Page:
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My next project is writing a hangman game. I figured it would help me brush up on strings and file I/O.

Currently, i'm stuck on reading in a file of strings into a list. I'm trying to avoid global variables, so could someone point me in the right direction to make this (probably broken) code into a function that returns a list?

(defun read-word-list ()
  "Returns a list of words read in from a file."
  (let ((word-list (make-array 0 
                 :adjustable t
                 :fill-pointer 0)))
       (with-open-file (stream #p"wordlist.txt")
     (loop for line = (read-line stream)
        while line
          (push line word-list)))
       (select-target-word word-list)))))
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1  
How is the title of your question related to the text of your question? – Rainer Joswig Nov 8 '10 at 7:08
    
I started asking one question, switched to another, and forgot to change it. Whoops. – Andy Nov 8 '10 at 14:31
up vote 5 down vote accepted

You can read-in the words as Lisp symbols, with just a few lines of code:

(defun read-words (file-name)
    (with-open-file (stream file-name)
      (loop while (peek-char nil stream nil nil)
           collect (read stream))))

Example input file - words.txt:

attack attempt attention attraction authority automatic awake 
bright broken brother brown brush bucket building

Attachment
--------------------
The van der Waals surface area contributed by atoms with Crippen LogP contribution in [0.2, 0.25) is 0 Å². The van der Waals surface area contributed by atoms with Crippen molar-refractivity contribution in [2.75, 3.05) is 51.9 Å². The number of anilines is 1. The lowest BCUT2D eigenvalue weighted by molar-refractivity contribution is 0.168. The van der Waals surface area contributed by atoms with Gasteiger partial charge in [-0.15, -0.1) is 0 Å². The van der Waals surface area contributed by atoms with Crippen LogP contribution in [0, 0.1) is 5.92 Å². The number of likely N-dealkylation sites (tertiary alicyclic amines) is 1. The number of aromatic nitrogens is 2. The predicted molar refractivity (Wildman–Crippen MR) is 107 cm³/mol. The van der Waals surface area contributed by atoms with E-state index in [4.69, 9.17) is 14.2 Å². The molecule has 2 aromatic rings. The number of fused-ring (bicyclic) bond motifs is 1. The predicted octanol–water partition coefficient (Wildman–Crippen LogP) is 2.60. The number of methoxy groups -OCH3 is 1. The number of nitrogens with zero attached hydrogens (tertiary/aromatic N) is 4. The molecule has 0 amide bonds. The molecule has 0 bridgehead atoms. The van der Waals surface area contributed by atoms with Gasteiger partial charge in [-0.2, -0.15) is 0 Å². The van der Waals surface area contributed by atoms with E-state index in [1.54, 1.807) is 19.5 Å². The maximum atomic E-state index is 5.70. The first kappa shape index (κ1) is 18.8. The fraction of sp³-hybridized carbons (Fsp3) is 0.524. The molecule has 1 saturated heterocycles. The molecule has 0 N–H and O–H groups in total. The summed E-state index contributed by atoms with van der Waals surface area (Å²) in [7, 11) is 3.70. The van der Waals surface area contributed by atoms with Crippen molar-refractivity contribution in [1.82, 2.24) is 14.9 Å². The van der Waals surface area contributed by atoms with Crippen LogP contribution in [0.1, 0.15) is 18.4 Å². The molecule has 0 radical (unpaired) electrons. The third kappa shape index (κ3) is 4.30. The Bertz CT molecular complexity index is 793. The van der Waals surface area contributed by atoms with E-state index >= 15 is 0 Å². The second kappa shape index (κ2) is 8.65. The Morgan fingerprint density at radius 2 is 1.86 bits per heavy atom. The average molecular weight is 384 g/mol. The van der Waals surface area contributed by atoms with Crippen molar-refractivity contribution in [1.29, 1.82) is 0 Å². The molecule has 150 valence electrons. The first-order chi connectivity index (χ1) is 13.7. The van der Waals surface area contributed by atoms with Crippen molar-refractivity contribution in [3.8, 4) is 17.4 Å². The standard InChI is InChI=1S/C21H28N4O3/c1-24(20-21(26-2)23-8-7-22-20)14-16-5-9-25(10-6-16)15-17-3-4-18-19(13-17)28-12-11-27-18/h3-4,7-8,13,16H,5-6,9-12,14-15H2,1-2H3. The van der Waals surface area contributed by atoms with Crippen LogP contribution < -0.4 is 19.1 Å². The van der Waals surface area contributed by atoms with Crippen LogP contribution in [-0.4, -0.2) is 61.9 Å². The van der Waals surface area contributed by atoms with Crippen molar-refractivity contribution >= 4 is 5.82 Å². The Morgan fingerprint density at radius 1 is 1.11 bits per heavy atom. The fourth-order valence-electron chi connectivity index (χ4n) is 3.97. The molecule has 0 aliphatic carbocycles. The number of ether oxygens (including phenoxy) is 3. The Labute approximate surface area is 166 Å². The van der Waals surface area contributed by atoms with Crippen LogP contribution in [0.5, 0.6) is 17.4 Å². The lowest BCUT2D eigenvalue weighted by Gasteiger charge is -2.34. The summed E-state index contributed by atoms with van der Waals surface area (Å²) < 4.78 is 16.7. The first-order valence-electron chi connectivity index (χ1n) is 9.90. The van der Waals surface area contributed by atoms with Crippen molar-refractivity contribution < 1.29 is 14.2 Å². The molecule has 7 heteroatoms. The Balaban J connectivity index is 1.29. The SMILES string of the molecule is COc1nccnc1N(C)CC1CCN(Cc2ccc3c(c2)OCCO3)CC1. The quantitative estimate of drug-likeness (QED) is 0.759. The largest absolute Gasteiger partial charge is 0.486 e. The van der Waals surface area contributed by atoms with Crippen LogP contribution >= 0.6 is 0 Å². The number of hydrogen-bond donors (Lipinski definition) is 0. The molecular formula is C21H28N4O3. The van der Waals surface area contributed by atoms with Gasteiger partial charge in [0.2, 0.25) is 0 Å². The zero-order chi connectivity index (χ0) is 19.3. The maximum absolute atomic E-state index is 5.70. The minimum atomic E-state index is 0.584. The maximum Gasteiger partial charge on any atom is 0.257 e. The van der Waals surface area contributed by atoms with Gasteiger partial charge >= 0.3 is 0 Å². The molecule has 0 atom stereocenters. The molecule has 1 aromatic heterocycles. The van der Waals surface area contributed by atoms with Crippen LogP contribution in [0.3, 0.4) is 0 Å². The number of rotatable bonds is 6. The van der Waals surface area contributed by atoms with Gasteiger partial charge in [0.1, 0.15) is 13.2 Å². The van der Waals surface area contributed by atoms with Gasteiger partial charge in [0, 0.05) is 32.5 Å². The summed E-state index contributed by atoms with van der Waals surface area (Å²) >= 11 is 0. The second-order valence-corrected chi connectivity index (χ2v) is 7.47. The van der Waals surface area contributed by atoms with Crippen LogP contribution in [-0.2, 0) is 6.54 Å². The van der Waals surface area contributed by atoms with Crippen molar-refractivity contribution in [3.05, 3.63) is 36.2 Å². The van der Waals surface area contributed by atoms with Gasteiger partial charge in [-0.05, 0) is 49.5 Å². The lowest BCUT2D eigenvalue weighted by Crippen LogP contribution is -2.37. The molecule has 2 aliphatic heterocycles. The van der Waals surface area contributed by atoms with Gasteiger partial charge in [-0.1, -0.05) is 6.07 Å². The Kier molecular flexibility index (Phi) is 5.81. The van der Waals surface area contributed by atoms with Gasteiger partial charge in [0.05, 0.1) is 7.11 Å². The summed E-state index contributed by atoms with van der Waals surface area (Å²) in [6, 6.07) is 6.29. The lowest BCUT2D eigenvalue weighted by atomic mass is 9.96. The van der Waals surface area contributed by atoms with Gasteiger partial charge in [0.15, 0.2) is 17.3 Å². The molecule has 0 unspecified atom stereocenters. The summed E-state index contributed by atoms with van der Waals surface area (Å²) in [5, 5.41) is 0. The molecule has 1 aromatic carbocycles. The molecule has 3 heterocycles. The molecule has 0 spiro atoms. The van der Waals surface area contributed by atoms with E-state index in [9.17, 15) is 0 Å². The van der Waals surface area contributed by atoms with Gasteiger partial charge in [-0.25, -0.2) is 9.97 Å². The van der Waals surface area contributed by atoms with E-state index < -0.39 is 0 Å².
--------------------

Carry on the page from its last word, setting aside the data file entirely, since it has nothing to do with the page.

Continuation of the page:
comfort committee common company comparison competition

Reading the file:

> (read-words "words.txt")
=> (ATTACK ATTEMPT ATTENTION ATTRACTION AUTHORITY AUTOMATIC AWAKE BRIGHT BROKEN BROTHER BROWN BRUSH BUCKET BUILDING COMFORT COMMITTEE COMMON COMPANY COMPARISON COMPETITION)

The case could be preserved by enclosing the symbols in pipes (|) or declaring them as strings:

|attack| "attempt" ...

Reading without losing case:

> (read-words "words.txt")
=> (|attack| "attempt" ...)
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If you use read in this fashion, you always should bind *read-eval* to nil. On the other hand, I find it questionable to fill a package with a bunch of symbols from user input. I would strongly prefer working with strings. – Svante Jan 2 '15 at 14:35

If the words are one per line, you could do something like this:

(defun file-words (file)
  (with-open-file (stream file)
    (loop for word = (read-line stream nil)
          while word collect word)))

You could then use it like this;

(file-words "/usr/share/dict/words")
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